The flower market by Victor Gabriel Gilbert
The rule of honor is a fitting response to the rule of money because it defines a lifestyle that naturally leads men to esteem and seek after those things that are excellent. It introduces into the market square a set of values that includes quality, beauty, goodness, and charity. This rule is open to the calming influence of the cardinal virtues, which inject balance and psychological well-being into society and economy.
Painting by Nikolai Dmitriev-Orenburgsky
So powerful is this rule that we can observe that when honor is spread throughout all levels of society, the rule of money loses its attraction. Certain professions, for example, are sustained much more by true honor than money, as can be seen in the university professor or military officer. When honor reigns, money’s influence wanes, institutions are zealous of their reputation, families uphold their names, and culture flourishes.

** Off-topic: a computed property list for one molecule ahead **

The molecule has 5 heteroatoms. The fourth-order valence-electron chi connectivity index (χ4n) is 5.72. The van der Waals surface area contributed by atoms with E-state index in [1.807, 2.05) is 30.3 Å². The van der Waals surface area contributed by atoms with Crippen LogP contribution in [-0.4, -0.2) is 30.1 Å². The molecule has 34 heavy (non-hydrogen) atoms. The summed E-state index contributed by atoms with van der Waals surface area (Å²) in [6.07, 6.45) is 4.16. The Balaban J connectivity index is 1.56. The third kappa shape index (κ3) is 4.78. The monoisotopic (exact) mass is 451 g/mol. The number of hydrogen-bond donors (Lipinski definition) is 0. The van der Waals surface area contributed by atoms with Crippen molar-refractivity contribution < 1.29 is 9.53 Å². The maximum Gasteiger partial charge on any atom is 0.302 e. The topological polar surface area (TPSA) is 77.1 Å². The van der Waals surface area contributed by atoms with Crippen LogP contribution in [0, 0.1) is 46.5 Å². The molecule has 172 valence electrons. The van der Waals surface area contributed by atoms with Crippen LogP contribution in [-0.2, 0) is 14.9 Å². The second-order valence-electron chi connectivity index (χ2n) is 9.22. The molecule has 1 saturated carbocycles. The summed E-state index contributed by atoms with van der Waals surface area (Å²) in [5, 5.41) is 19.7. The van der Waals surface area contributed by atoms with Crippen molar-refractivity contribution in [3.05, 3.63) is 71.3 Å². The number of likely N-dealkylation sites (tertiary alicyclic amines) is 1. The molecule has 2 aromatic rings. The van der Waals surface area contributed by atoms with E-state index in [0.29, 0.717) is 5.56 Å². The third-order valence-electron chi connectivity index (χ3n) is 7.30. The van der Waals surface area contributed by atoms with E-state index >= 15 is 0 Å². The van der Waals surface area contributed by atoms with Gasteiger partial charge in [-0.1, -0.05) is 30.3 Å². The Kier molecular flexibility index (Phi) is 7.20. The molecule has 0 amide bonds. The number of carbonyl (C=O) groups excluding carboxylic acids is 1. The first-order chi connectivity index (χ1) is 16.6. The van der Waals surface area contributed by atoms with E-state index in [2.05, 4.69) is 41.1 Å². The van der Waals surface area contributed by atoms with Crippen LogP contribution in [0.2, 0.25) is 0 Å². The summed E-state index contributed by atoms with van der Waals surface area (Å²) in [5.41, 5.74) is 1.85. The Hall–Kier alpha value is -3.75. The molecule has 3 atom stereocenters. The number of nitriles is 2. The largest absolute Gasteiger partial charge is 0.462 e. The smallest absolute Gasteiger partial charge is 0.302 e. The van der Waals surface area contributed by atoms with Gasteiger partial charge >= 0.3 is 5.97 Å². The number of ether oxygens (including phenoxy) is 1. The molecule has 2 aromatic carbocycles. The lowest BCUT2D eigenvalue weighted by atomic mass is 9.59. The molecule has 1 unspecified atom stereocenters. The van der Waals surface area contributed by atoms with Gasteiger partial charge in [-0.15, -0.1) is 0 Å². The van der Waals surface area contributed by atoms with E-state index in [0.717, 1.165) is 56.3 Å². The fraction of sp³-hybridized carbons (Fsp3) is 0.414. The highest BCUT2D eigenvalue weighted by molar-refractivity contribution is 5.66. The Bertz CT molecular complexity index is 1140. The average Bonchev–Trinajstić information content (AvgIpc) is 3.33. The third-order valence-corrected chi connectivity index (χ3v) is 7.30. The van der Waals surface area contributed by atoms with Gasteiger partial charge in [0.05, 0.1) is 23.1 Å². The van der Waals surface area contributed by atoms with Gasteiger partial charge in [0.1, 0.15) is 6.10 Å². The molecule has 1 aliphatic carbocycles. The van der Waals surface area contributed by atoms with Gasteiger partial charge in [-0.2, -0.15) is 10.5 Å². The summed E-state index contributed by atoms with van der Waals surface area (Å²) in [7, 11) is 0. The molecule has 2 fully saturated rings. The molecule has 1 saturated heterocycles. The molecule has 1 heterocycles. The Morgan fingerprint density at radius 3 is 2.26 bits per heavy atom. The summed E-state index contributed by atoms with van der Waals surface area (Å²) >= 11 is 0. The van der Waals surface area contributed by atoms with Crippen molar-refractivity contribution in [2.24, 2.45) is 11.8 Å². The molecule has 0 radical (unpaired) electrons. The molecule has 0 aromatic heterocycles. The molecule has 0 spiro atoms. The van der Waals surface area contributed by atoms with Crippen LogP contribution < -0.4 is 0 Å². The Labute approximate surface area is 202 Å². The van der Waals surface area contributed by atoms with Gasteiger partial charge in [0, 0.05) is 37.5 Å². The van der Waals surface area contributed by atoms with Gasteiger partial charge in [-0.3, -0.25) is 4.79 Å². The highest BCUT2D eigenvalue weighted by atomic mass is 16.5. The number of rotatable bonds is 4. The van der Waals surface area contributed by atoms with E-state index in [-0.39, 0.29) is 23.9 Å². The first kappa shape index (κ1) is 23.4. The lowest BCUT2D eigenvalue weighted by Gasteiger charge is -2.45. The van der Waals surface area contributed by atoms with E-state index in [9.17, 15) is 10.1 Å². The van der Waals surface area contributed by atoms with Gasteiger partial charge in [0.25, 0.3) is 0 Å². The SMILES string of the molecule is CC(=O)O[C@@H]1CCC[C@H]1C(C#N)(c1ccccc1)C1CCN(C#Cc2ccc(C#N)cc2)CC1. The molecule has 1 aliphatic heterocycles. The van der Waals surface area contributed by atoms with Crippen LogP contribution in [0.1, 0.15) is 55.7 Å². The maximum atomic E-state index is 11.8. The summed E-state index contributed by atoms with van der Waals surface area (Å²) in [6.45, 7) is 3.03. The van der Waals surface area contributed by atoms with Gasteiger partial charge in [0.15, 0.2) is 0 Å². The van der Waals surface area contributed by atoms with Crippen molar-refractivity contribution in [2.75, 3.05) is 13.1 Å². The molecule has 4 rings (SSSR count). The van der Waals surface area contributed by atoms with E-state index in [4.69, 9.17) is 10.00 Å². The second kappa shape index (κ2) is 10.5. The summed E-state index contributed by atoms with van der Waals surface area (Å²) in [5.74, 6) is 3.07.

John Horvat, Return to Order: From a Frenzied Economy to an Organic Christian Society—Where We’ve Been, How We Got Here, and Where We Need to Go (York, Penn.: York Press, 2013), 266.